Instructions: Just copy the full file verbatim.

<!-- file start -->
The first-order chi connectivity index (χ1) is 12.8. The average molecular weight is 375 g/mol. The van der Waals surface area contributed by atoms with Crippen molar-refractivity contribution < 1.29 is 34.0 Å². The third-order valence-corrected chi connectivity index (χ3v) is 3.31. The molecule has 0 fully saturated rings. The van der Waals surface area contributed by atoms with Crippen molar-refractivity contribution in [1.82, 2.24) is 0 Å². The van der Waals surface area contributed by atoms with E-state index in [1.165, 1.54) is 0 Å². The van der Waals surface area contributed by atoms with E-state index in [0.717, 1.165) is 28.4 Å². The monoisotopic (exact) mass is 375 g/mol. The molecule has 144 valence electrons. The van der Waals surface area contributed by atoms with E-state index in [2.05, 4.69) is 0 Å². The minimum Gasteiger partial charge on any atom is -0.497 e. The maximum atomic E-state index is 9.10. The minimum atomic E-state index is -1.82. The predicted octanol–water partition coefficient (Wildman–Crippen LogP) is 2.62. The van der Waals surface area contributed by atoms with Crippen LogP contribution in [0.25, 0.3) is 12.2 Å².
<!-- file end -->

The first-order chi connectivity index (χ1) is 12.8. The average molecular weight is 375 g/mol. The van der Waals surface area contributed by atoms with Crippen molar-refractivity contribution < 1.29 is 34.0 Å². The third-order valence-corrected chi connectivity index (χ3v) is 3.31. The molecule has 0 fully saturated rings. The van der Waals surface area contributed by atoms with Crippen molar-refractivity contribution in [1.82, 2.24) is 0 Å². The van der Waals surface area contributed by atoms with E-state index in [1.165, 1.54) is 0 Å². The van der Waals surface area contributed by atoms with E-state index in [0.717, 1.165) is 28.4 Å². The monoisotopic (exact) mass is 375 g/mol. The molecule has 144 valence electrons. The van der Waals surface area contributed by atoms with E-state index in [2.05, 4.69) is 0 Å². The minimum Gasteiger partial charge on any atom is -0.497 e. The maximum atomic E-state index is 9.10. The minimum atomic E-state index is -1.82. The predicted octanol–water partition coefficient (Wildman–Crippen LogP) is 2.62. The van der Waals surface area contributed by atoms with Crippen LogP contribution in [0.25, 0.3) is 12.2 Å².